School of Business and Economics

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Dr Simona Rasciute BSc (Kaunas), MA (Kaunas), MA (Brussels), PhD (Loughborough)

Photo of Dr Simona Rasciute

Senior Lecturer in Economics

Module Organiser:

ECA004 Quantitative Economics
ECC038 Applied Econometrics
ECP256 Applied Financial Econometrics

 

Dr Simona Rasciute is a Senior Lecturer in Economics at the School of Business and Economics, where she also gained PhD in Economics in 2008. She completed her undergraduate studies in Economics at Vytautas Magnus University, Lithuania, after which she also finished two Masters degrees in Banking and Finance at Vytautas Magnus University and in International Trade and European Integration at Free University of Brussels. 

Simona’s research is focussed around the application of discrete choice econometric models and based on this she is seeking to make a sustained contribution to two substantive areas of research. The first is International Business and, in particular, the location choice of Foreign Direct Investment (FDI). The second is in connection with public policy evaluation and particularly the impact of physical activity initiatives and behaviours on health and well-being.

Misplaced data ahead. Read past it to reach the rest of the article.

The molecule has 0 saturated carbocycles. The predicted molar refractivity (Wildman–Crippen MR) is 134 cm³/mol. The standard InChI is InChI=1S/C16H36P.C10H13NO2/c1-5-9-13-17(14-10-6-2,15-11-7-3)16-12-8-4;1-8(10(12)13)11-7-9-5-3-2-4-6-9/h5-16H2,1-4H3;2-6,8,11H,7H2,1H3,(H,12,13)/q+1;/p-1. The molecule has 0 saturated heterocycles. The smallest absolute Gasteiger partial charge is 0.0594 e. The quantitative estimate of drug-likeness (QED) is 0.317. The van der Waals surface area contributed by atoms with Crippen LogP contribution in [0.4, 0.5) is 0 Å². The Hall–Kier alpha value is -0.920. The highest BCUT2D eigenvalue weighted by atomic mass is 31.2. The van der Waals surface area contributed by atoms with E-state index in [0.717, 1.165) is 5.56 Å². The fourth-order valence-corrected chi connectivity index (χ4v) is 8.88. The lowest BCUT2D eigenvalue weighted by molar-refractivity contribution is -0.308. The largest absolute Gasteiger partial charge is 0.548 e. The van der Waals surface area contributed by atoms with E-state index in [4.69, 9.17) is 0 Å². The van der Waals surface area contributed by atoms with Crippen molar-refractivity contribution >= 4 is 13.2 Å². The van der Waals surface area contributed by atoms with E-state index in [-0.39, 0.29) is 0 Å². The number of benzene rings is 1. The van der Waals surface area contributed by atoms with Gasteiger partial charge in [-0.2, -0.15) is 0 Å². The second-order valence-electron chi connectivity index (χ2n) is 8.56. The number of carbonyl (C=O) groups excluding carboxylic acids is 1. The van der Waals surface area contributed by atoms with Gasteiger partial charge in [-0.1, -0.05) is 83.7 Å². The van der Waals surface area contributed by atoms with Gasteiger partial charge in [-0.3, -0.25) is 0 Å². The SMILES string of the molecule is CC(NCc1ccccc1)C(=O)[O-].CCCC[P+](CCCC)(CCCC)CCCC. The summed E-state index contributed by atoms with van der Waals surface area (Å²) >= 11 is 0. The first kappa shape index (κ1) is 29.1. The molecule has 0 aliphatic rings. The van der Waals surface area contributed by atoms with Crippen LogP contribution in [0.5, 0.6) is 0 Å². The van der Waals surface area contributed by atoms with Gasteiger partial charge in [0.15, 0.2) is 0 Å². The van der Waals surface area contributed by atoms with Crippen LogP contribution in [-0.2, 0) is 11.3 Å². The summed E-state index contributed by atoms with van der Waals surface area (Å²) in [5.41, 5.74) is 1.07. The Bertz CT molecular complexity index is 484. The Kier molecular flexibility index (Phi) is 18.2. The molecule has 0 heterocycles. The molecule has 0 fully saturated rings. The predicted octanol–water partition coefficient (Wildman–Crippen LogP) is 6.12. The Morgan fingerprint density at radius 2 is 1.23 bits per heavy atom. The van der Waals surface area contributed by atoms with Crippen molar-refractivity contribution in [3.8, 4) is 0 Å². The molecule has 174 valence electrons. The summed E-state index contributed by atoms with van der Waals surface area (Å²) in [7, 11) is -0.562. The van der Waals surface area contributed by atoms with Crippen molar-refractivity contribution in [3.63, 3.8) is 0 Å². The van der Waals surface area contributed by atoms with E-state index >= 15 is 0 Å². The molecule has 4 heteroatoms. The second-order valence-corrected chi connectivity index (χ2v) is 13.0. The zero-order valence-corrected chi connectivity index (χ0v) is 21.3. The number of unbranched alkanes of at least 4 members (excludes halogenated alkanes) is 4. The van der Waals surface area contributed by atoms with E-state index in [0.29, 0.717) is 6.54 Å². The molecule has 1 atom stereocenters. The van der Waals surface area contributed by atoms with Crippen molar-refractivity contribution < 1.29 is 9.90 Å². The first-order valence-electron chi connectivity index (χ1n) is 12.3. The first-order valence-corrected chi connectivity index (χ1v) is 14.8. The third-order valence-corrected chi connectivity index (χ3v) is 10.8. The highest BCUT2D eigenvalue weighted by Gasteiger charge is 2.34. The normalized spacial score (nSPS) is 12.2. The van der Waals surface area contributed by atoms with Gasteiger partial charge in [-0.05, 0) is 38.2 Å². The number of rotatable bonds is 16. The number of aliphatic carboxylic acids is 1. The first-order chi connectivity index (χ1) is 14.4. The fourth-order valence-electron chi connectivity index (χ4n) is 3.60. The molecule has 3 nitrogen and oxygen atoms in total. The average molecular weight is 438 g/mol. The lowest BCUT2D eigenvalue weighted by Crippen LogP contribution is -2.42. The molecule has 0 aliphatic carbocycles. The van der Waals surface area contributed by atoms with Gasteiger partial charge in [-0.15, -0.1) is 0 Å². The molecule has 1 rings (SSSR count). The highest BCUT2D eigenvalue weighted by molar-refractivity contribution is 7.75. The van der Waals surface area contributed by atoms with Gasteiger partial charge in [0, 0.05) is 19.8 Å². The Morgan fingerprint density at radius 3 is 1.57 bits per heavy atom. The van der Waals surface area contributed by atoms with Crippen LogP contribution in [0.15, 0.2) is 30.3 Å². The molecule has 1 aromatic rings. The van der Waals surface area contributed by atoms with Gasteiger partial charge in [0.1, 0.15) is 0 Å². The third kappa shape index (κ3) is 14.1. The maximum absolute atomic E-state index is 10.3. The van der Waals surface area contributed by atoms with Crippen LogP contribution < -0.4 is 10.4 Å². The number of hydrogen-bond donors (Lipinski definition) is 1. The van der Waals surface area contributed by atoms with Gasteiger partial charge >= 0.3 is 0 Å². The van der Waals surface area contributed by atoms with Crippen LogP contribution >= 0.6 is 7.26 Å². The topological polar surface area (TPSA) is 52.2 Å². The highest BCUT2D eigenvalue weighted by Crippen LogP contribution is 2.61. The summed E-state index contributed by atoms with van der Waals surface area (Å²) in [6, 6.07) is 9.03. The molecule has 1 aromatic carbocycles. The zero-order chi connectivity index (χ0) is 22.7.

Downward, P. and Rasciute, S. (forthcoming). ‘No man is an island entire of itself’. The hidden effect of peers on physical activity, Social Science and Medicine.

Downward, P., Greene, W. and Rasciute, S. (forthcoming). Do relational goods raise well-being: an econometric analysis, Eastern Economic Journal.

Downward, P. and Rasciute, S. (2015). Assessing the impact of the National Cycle Network and physical activity lifestyle on cycling behaviour in England, Transportation Research Part A: Policy and Practice, 78: 425-437.

Rasciute, S., Puckett, S., & Pentecost, E. J. (2015). The allocation of oecd direct investment between ceecs: A discrete choice approach. Bulletin of Economic Research, 67 (S1), S26-S39.  

Rasciute, S., Pentecost, E., and Ferrett, B. (2014). Firm heterogeneity in modelling foreign direct investment location decisions. Applied Economics46(12): 1350-1360.